Wednesday, August 04, 2010

Bangladesh workers on warpath over low wages

The fresh round of low-wage protests in Bangladesh garment industry was not unpredictable. For years, Bangladesh has had the lowest minimum wage on earth. This attracted multinational clothing brands to flock to the country to enjoy low production cost.

But garment manufacturing is more than just an industry in Bangladesh. The garment industry is the largest employer in the impoverished nation and accounts for over 80% of the export earnings totalling over $12 billion a year.

Though there are 400 garment factories in Bangladesh, a good chunk of them is owned by politically influential families. As a result, the minimum wage stayed the same for 12 years until 2006 when the wage was revised, only after months of violent labour protests threatened the future of the industry.

But the 2006 raise -revised from Taka 900 ($13) to Taka 1662 ($23) a month- was much below what the workers asked for and many factory owners took a long time to implement the new wage.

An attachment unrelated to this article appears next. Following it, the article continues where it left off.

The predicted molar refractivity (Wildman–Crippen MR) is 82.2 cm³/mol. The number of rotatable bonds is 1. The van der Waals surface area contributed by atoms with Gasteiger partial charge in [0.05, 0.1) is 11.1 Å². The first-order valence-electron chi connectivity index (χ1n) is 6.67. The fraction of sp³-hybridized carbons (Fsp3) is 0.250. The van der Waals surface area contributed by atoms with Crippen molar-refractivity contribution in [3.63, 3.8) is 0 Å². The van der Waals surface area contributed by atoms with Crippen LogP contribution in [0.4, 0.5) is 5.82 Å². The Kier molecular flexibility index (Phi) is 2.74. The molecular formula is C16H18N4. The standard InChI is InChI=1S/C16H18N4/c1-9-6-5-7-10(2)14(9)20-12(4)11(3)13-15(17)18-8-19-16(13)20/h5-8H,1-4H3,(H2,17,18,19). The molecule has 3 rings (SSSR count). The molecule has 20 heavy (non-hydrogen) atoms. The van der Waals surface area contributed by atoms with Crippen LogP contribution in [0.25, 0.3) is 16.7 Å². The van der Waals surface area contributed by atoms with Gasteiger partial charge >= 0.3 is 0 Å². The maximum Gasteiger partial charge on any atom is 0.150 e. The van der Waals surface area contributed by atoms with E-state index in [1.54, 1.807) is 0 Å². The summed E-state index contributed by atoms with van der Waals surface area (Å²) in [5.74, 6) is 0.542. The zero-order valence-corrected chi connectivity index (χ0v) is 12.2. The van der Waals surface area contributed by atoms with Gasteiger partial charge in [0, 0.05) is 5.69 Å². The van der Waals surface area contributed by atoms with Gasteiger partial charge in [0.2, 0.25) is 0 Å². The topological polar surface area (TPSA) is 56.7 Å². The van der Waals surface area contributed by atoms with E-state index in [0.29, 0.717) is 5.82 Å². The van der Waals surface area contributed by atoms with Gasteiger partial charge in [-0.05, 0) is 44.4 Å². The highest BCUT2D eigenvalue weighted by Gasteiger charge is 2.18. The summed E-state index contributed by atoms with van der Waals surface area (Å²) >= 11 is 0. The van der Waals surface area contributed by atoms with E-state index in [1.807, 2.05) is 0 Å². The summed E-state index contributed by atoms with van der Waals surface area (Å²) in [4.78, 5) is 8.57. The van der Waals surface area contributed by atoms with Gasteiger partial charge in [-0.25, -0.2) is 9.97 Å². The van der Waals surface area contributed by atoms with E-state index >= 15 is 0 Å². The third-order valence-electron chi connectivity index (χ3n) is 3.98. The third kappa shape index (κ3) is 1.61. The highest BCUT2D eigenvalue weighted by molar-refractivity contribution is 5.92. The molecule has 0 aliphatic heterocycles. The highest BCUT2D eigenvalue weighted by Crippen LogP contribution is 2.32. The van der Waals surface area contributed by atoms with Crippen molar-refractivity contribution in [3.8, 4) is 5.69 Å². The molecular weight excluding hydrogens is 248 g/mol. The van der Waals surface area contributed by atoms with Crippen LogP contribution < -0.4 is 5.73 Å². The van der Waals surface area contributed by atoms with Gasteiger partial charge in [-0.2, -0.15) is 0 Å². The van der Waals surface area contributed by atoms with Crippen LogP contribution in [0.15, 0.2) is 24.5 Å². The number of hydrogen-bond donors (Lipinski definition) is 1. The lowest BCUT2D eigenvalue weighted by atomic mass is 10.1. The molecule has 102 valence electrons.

Sporadic labour protests have continued since then. Five years on, the same scene is being replayed. The government has revised the monthly minimum wage to 3000 Taka ($43) only after workers resorted to violence by burning down factories and vehicles. The increase is significantly lower than the 5000 Taka ($71) demanded by the labour groups.

Even at 5000 Taka a month, the minimum wage will still be the one of the lowest in the world.

Retail brands though recognise the labour risk of low wage in Bangladesh, they have been frustratingly slow to find a solution. The popular excuse is that the wage is set by the government and therefore it is for the government to address the issue.

But the low wage is the very reason these brands love Bangladesh. Many of them will be the first to flee the country if wages are increased. This very fear discourages the government to raise wage levels.

The labour protests in the meanwhile have turned violent again. A large number of factories are shut down. Workers have learnt that violence is the only language the industry association and the government understands. This does not reflect good on retail brands' corporate responsibility claims.

Here are some of the local stories on the ongoing labour violence:

RMG sector still in grip of violence

Sunday's tripartite meeting 'a farce'

Thousands of workers continue protests

Business leaders for stern action against RMG troublemakers

And here is a video

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